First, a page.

's Digital Edge
Time Broadband achieves Asian landmark in IPTV Team

(7 September 2006 2:00 pm)

NEW DELHI: The Mumbai-headquartered Time Broadband Services Pvt Ltd might not ring a bell immediately, but this media technology company has achieved an Asian landmark.

Commissioning of a fully integrated content delivery network over H.264 AVC Revision 10 of MPEG4 format as an end-to-end solution on Mahanagar Telecom Nigam Ltd (MTNL) MPLS core and ADSL 2+ access system is the first of its kind in Asia.

This hi-tech implementation was first recorded on 4 July 2006 at Cavalier Telecom in the USA by Kasenna, which also happens to be Time Broadband’s technology provider.

“Considering the few weeks gap, the achievement of having a total integrated solution on an emerging technology is certainly a landmark in Indian broadband domain where more than 100 TV channels are to be delivered via digital multi-cast to PC and TV sets by our technology partners,” said Time Broadband MD and CEO Sujata Dev.

What this means in layman’s language and where does the
government-controlled telecom company MTNL fit into the scenario?

MTNL, providing services in Delhi and Mumbai, has associated with Time Broadband to provide IPTV at affordable rates to the telco’s consumers. The services are slated to be commercially flagged off later this year.

According to Dev, apart from the telephony and internet services, a MTNL subscriber can also subscribe to TV channels, which can be seen either on the consumer’s PC or television set.

The charges for subscribing to over 100 channels and internet services are likely to be in the region of Rs 400 per month (exclusive of charges for telephone usage).

Time Broadband, which in no way is connected to the Times of India group, did a trial simulation of the technology in Mumbai on 14 January 2005, the day on which a nation-wide launch of broadband was held by MTNL and its sibling Bharat Sanchar Nigam Ltd (BSNL).

On 21 November 2005, Time Broadband signed up formally with MTNL for providing the content delivery network (CDN) and do content aggregation for MTNL to enable rich-media content delivery.

MTNL, set up on 1 April 1986 by the government, has a customer base of approximately 5.92 million as on March 2006. The government presently holds 56.25 per cent stake in the company.

Time Broadband, where Sujata Dev’s husband Amit works as the chief tech mentor, has been initially funded by promoters and has received $12 million mix of equity and debt from global investors to move into full-scale rollout plan to 600 tri-band customers shortly in Delhi.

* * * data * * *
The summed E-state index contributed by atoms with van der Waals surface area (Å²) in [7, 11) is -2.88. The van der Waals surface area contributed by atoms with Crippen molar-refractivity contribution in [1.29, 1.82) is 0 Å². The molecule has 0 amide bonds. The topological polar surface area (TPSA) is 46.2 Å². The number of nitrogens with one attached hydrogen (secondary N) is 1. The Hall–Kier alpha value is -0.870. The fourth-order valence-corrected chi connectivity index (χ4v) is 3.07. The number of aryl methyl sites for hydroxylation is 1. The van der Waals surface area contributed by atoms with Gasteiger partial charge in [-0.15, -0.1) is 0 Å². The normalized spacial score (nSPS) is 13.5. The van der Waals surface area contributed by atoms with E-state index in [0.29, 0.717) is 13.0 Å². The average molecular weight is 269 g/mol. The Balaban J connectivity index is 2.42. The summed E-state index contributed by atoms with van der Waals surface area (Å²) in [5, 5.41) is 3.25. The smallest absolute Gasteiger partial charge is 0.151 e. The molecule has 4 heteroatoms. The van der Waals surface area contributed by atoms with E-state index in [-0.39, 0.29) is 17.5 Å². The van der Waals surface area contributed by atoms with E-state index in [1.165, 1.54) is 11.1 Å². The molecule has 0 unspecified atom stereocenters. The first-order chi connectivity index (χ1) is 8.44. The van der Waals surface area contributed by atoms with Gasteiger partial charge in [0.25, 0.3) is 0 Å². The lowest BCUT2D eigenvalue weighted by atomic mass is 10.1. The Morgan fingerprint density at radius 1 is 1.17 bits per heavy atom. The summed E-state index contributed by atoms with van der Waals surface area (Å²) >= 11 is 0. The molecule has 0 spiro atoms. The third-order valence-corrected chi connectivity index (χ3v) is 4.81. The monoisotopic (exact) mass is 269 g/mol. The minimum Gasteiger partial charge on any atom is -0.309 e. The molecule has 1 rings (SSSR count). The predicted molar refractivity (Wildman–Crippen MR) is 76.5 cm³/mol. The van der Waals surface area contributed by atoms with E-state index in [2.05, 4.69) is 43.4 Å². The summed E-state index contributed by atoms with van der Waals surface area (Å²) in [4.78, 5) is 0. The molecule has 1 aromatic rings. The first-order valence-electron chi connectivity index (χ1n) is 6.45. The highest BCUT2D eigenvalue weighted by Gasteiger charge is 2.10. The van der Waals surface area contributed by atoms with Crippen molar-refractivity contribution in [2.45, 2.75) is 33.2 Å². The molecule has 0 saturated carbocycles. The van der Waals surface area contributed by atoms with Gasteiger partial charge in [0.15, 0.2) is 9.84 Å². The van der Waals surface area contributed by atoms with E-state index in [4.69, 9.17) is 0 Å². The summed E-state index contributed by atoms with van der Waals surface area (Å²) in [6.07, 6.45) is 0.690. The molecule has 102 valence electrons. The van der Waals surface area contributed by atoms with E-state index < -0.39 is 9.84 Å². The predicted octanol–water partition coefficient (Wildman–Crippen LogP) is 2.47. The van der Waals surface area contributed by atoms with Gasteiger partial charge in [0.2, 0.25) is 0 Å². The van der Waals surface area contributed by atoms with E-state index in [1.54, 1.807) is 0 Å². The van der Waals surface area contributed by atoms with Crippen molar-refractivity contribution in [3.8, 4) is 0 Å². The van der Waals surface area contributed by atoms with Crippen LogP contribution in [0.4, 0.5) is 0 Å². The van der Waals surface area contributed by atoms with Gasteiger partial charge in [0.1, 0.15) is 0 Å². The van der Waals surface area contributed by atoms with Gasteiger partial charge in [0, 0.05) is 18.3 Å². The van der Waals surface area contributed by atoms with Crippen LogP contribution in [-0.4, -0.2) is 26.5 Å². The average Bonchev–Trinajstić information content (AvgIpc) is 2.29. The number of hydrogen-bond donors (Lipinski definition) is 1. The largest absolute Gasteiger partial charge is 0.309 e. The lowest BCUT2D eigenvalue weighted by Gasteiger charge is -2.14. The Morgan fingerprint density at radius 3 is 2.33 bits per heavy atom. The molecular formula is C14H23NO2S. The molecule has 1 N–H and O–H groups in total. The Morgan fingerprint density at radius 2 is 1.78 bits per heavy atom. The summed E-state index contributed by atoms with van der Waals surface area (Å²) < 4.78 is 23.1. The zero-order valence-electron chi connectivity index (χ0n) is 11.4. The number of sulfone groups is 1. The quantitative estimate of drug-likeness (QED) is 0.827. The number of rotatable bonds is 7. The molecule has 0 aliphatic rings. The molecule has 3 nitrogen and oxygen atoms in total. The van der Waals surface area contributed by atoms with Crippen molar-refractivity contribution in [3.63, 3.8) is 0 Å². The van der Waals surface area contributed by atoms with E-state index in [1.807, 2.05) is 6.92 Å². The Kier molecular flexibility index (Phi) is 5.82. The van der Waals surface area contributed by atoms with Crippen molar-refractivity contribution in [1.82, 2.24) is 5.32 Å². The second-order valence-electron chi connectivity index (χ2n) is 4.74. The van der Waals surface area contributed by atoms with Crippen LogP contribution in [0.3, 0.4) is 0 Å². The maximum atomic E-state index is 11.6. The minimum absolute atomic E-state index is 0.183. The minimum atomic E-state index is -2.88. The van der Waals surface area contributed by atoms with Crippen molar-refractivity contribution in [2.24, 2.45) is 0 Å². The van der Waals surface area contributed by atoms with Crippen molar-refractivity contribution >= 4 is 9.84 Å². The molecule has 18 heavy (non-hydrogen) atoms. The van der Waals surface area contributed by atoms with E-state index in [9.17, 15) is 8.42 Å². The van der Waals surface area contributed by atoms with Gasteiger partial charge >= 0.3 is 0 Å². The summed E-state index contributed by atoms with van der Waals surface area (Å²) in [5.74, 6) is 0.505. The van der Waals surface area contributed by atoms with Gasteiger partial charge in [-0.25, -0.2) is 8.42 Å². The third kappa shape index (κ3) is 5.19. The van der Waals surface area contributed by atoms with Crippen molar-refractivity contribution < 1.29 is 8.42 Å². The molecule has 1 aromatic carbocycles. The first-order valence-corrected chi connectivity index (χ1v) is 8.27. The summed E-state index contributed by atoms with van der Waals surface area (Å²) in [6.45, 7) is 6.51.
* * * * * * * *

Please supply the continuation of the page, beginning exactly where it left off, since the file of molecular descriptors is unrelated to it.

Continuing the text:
Next stage of integration would cover uni-cast or the interactive on-demand media delivery, which is to be completed shortly.

“In IPTV domain, a major challenge faced by a operator is the integration of the CDN components like middleware, content protection, video-on-demand services and head-end encoding components with set-top box. We could successfully integrate the whole system in past six months along with inputs from our technology partners,” said Dev.

A unique aspect of the whole venture involving MTNL is the content protection or guarding against piracy.

The content protection technology used by Time Broadband for MTNL’s IPTV service is being provided by Verimatrix and is a mix of session-based water marking and clone-detection capabilities.

“Broadcasters like Star, Sony and Zee have approved the content protection system of Verimatrix as also major studios of Hollywood as a key defense against the vandalism of piracy due to the forensic tracking, which is invisible but un-destructible,” Dev explained.

The video-marking added to 128 bit PKI as per AES norms would offer threshold level of protection to all content. The achievement of technical solution is one hurdle crossed but the issues of Regulation and availability of volume based H.264 STB with ‘session-based water-marking’ is still a challenge to be overcome before commercial launch, Dev adds.

However, a major hurdle in rollout of IPTV services in India is the regulatory body Trai’s present ambivalence on the status of such service.

Telecom Regulatgory Auhtority of India (Trai) is yet to decide whether to classify IPTV as a television service or make it part of telecom.

Both MTNL and Bharat Sanchar Nigam Ltd (the biggest telecom service provider in India in terms of reach) control over 95 per cent of last mile
connectivity in India.

The remaining miniscule is with some private players, which are finding themselves handicapped to introduce large scale broadband services in the country in the absence of last mile connectivity.

Though the set-top box needed to access the MTNL Tri-band service is being imported by Time Broadband for approximately $ 160, in the initial stages the boxes are being subsidised to catch consumers.

Time Broadband would build and own all the elements of this massive city-wide content delivery network with service delivery platform to operate uni-cast and multi-cast services of rich-media, apart from critical sub-system and peripheral devices.

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